GM: Congrats, you stole the duke’s daughter’s jewels, you’re now the most infamous thief in Camoor. No fence will touch it. How do you plan to get rid of it in less than 24 hours, smartass?

In that, your role becomes much closer to that of a movie director. You ask loaded questions that clearly state your high level intent for the adventure, yet you still grant your players sufficient agency to let them act to impact the story within their character’s beliefs and motivations.This is where you can tap into D&D’s new background, perks and flaws.

(Or 13th Age’s One Unique Things, or Fate’s compels, or Burning Wheel’s and derivatives Beliefs, all RPGs have those now it seems…)

In fact, if you tap into those, you’re holding a hand out to the players to participate in the fiction you want to create. You acknowledge the choices they made at character creation by using it as leverage to get the action go in a direction you’re comfortable going.

This can also help with some of the more stereotypical problematic characters. For instance, a paladin becomes much less of a pain when you work with its player, by asking loaded questions.

GM: Are you willing to sacrifice your life and that of your friends to try to save this village rather than investigate the source of this evil so you can cut it at its head?

Lawful Stubborn Paladin: When you say it like that, I think I’d rather go for the big bad.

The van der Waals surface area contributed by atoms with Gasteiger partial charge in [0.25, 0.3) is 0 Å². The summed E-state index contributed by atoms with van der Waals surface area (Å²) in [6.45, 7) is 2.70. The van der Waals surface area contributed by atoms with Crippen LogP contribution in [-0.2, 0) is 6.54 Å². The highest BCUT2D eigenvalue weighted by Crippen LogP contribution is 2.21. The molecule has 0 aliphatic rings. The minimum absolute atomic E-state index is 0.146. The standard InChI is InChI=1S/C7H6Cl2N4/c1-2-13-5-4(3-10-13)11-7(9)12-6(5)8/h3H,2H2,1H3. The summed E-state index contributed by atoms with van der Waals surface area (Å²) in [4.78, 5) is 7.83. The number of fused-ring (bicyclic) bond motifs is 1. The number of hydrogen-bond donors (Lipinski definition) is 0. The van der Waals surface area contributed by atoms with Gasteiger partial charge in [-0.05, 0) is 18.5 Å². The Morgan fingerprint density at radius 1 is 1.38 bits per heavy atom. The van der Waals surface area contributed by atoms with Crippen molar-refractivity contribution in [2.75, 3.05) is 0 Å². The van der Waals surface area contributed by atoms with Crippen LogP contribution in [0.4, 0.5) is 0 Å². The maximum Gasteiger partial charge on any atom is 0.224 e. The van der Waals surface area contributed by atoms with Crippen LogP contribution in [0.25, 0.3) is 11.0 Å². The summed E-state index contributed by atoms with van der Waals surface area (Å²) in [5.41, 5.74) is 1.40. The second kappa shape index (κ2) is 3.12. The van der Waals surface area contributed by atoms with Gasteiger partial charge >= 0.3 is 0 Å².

GM: Good talk.

Giving players significant choices within the confines of the world you manage, is where lies one of the most fundamental GMing lessons.

The approach I discussed today is but one way of doing it.

What’s your approach to deal with limiting player choices?

Comments

  1. I actually really love this advice. You sort of give them a moral dilemma (or similar) and have them figure out what their Character would do.

    just brilliant.

    • That’s mighty nice of you. And trust me, the closer you hit to the PC’s belief, the easier the players will be willing to follow your lead.

      Good luck!

  2. I’ve never thought of it as asking leading questions. That is actually really great advice. Thanks, Phill!

  3. Love it. Thanks for sharing!

  4. Rather than say it as the GM, I prefer to have a friendly NPC bring up these kinds of things. The NPC can highlight things that would be obvious to a resident of the game world but might not be known to the players. It’s nearly impossible to impart to a player everything that would be common knowledge in a game world so it’s not all their fault and sometimes we have to give the players a break.

  5. Why would you ask a leading question instead of directly talking to your players about the situation?

  6. I’v found that developing an in-character dialogue with the players, by asking them a mix of questions, some leading, some open, facilitates what many DMs seek out as “roleplaying”.

    Yes, I could go through NPCs or just flat out tell my players, but in this particular case, I listened to my instinct and it paid off.